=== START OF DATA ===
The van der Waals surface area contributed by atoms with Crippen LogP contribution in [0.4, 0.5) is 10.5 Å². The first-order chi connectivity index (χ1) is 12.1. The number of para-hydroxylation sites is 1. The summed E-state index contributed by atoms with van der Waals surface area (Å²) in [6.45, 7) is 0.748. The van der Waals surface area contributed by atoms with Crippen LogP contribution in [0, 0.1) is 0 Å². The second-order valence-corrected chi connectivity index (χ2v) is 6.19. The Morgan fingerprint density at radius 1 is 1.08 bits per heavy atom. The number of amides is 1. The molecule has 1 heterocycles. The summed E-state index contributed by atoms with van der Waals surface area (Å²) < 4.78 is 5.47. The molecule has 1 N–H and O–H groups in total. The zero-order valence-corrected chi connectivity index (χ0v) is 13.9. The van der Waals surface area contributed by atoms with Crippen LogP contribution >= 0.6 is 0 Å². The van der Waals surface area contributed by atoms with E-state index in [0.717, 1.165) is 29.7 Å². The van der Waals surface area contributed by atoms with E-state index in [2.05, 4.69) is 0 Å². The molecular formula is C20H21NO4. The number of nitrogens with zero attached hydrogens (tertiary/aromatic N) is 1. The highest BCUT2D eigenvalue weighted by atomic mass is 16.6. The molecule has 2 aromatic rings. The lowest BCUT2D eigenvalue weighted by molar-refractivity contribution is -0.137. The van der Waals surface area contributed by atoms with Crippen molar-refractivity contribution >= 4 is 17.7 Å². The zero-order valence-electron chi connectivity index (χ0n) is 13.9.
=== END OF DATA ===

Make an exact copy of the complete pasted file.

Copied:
The van der Waals surface area contributed by atoms with Crippen LogP contribution in [0.4, 0.5) is 10.5 Å². The first-order chi connectivity index (χ1) is 12.1. The number of para-hydroxylation sites is 1. The summed E-state index contributed by atoms with van der Waals surface area (Å²) in [6.45, 7) is 0.748. The van der Waals surface area contributed by atoms with Crippen LogP contribution in [0, 0.1) is 0 Å². The second-order valence-corrected chi connectivity index (χ2v) is 6.19. The Morgan fingerprint density at radius 1 is 1.08 bits per heavy atom. The number of amides is 1. The molecule has 1 heterocycles. The summed E-state index contributed by atoms with van der Waals surface area (Å²) < 4.78 is 5.47. The molecule has 1 N–H and O–H groups in total. The zero-order valence-corrected chi connectivity index (χ0v) is 13.9. The van der Waals surface area contributed by atoms with Crippen LogP contribution >= 0.6 is 0 Å². The van der Waals surface area contributed by atoms with E-state index in [0.717, 1.165) is 29.7 Å². The van der Waals surface area contributed by atoms with E-state index in [2.05, 4.69) is 0 Å². The molecular formula is C20H21NO4. The number of nitrogens with zero attached hydrogens (tertiary/aromatic N) is 1. The highest BCUT2D eigenvalue weighted by atomic mass is 16.6. The molecule has 2 aromatic rings. The lowest BCUT2D eigenvalue weighted by molar-refractivity contribution is -0.137. The van der Waals surface area contributed by atoms with Crippen molar-refractivity contribution >= 4 is 17.7 Å². The zero-order valence-electron chi connectivity index (χ0n) is 13.9.